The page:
Netflix UK review: Robin Robin
James R | On 24, Nov 2021
From Wallace and Gromit to Chicken Run, Aardman may – understandably – not have the speed of Pixar, but the stop-motion studio has a hit rate to match, serving up family-friendly charm and silliness in handmade bundles of joy. While its modern classics are staples of festive TV schedules, though, Aardman hasn’t produced many Christmas outings, with 2011’s computer-animated Arthur Christmas a notable exception, albeit one that relied on pixels rather than plasticine.
But for 2021, Aardman is delivering two Christmas presents – Shaun the Sheep: The Flight Before Christmas for BBC One and Robin Robin for Netflix. Robin Robin is the first to land, and it’s an adorable flight.
Directed by Dan Ojari and Mikey Please, the 30-minute tale follows Robin (Bronte Carmichael), who falls out of her nest when she’s just a baby in an egg, and ends up being taken in by a family of mice. Raised as one of their own, she grows up trying to fit in, but the older she gets, the more obvious it is that she doesn’t belong.
If that sounds like big, heavy viewing, you’re barking up the wrong trousers: Robin Robin plays everything with the decidedly diminutive scale of its hero, immersing us in her beautifully crafted woodland world. We join Robin as she joins the mice family on a heist, infiltrating a nearby house to steal whatever crumbs they can get without being detected. Robin’s determination to prove her worth and steal a whole sandwich, rather than a small bit of bread, inevitably sets her up for things to awry. Soon, she’s gone from a playful snowball fight to tangling with a cat, before finding refuge with a magpie who is obsessed with trying to get his hands on one of those “magic” stars that humans put on top of their Christmas tress.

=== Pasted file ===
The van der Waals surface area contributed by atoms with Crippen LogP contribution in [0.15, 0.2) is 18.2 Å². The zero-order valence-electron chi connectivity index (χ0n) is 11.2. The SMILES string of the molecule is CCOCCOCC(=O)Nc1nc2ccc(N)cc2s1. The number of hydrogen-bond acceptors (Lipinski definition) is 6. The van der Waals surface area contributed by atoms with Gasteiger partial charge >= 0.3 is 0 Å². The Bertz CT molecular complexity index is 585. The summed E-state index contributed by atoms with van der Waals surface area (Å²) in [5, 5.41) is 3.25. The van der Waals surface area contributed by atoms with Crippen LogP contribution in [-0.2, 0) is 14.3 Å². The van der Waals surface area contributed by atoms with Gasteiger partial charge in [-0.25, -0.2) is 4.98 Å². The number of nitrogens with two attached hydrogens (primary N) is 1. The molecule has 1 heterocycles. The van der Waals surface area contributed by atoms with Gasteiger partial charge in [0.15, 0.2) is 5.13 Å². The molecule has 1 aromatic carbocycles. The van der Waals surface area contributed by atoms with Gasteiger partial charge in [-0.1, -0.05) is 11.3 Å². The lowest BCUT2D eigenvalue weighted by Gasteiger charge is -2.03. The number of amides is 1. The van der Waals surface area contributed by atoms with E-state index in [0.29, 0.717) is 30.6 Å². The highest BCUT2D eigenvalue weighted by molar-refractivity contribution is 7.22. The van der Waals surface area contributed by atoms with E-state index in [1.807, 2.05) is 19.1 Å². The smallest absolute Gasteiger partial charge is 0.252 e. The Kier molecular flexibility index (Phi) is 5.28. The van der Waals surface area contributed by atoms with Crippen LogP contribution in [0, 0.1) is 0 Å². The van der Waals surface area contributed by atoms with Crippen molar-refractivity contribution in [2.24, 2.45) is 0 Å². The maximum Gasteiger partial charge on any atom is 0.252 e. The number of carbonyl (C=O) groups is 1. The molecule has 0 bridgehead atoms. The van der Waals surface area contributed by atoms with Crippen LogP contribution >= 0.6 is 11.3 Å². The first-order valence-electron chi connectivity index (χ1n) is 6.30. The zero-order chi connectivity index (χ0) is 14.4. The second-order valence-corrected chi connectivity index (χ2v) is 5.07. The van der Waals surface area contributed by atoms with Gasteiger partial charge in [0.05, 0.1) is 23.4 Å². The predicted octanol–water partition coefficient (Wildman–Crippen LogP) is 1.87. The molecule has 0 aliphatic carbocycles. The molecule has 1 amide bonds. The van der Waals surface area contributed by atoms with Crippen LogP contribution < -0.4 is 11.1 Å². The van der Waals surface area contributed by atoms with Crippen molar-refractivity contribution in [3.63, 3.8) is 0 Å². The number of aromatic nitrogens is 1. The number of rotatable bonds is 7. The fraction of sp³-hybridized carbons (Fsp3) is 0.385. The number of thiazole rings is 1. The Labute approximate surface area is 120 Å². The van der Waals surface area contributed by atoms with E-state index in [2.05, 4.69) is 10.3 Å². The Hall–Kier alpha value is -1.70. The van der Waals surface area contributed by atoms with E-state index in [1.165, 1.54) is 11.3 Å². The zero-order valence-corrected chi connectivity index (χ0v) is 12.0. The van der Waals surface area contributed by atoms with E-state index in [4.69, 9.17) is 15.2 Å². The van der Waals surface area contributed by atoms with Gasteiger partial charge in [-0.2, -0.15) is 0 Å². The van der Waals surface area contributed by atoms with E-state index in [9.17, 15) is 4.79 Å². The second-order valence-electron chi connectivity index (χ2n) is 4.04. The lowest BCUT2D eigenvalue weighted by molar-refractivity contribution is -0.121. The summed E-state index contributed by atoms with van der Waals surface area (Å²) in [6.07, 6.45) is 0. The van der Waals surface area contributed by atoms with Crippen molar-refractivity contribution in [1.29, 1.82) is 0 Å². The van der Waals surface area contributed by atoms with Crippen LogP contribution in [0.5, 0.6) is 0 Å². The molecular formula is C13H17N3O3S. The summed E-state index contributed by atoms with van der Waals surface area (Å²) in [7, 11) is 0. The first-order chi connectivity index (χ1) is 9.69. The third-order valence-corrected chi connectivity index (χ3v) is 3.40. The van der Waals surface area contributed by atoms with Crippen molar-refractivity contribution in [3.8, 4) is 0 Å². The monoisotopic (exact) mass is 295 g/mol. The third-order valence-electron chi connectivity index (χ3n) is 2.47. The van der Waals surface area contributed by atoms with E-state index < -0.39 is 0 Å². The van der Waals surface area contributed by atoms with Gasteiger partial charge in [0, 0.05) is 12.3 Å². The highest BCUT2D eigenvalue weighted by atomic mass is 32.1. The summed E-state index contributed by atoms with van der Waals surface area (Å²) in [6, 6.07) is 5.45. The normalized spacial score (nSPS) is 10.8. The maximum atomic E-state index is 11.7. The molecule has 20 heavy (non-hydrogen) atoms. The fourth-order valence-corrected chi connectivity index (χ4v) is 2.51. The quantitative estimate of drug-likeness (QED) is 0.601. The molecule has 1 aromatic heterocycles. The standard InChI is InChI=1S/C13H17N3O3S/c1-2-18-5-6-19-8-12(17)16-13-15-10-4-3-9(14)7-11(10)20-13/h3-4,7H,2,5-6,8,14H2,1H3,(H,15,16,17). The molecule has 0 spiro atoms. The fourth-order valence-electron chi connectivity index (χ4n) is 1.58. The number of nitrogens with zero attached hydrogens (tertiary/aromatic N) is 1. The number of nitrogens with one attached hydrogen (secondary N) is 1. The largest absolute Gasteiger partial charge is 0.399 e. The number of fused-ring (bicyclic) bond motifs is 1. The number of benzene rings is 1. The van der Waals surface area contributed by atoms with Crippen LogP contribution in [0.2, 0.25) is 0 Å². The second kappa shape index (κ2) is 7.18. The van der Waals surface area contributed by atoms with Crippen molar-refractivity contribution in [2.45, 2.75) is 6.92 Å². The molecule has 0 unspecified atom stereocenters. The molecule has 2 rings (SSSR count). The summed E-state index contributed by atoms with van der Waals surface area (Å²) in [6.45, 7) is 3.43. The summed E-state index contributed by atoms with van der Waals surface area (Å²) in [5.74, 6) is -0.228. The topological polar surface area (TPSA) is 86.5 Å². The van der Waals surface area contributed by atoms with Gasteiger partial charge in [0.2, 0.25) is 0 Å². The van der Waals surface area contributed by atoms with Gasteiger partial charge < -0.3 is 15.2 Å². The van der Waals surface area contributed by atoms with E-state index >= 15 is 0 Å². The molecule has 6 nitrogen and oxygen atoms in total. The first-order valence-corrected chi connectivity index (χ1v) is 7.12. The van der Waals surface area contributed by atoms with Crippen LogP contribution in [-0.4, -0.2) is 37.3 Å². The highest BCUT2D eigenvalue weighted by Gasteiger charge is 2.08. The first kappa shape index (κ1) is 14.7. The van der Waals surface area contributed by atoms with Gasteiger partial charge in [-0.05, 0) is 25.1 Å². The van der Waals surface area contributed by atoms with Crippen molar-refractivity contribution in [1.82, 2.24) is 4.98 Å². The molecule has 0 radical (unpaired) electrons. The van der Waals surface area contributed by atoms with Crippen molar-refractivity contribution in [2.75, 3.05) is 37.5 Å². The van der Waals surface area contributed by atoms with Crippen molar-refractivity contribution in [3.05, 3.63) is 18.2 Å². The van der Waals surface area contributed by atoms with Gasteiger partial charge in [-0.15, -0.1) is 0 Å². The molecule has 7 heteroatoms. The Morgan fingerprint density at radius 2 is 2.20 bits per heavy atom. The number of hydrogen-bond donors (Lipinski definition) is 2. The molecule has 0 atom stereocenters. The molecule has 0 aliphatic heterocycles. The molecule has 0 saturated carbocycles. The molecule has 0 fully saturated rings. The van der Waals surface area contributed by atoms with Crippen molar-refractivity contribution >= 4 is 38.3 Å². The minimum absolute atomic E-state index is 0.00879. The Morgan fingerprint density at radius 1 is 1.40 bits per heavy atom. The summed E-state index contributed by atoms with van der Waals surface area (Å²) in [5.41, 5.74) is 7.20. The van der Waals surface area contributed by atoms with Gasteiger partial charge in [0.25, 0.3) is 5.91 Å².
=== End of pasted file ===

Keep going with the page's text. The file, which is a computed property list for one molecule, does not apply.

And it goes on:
The result isn’t quite Julia Donaldson, but it’s utterly endearing in its message of being yourself and being accepted by those who love you. Aardman’s attention to detail as it richly rewarding as ever, from the bric-a-brac items stuffed into the corners of each composition to the mousy ears that Robin fashions to make herself feel one of the family. The songs, too, from The Bookshop Band, are wonderfully witty. (“The rules of the sneak are simple and thus,” they sing. “Follow them close, you can steal a crust…”)
The voice cast, meanwhile, bring all this to life with colourful, amusing work, whether it’s Adeel Akhtar’s welcoming, affectionate daddy mouse or Richard E Grant turning it up to 11 as the eccentric magpie, who gets a catchy number that recalls By Our Guest – or, perhaps more pertinently, The Simpsons’ parody of it, See My Vest. The show is stolen by Gillian Anderson who is so silkily menacing as the villainous feline of the piece that younger viewers may well be scared by her appearances. But this is a winningly accessible and charmingly simple outing, which has all the fuzzy warmth of the felt so lovingly adjusted, one frame at a time.
Robin Robin is available on Netflix UK, as part of an £9.99 monthly subscription.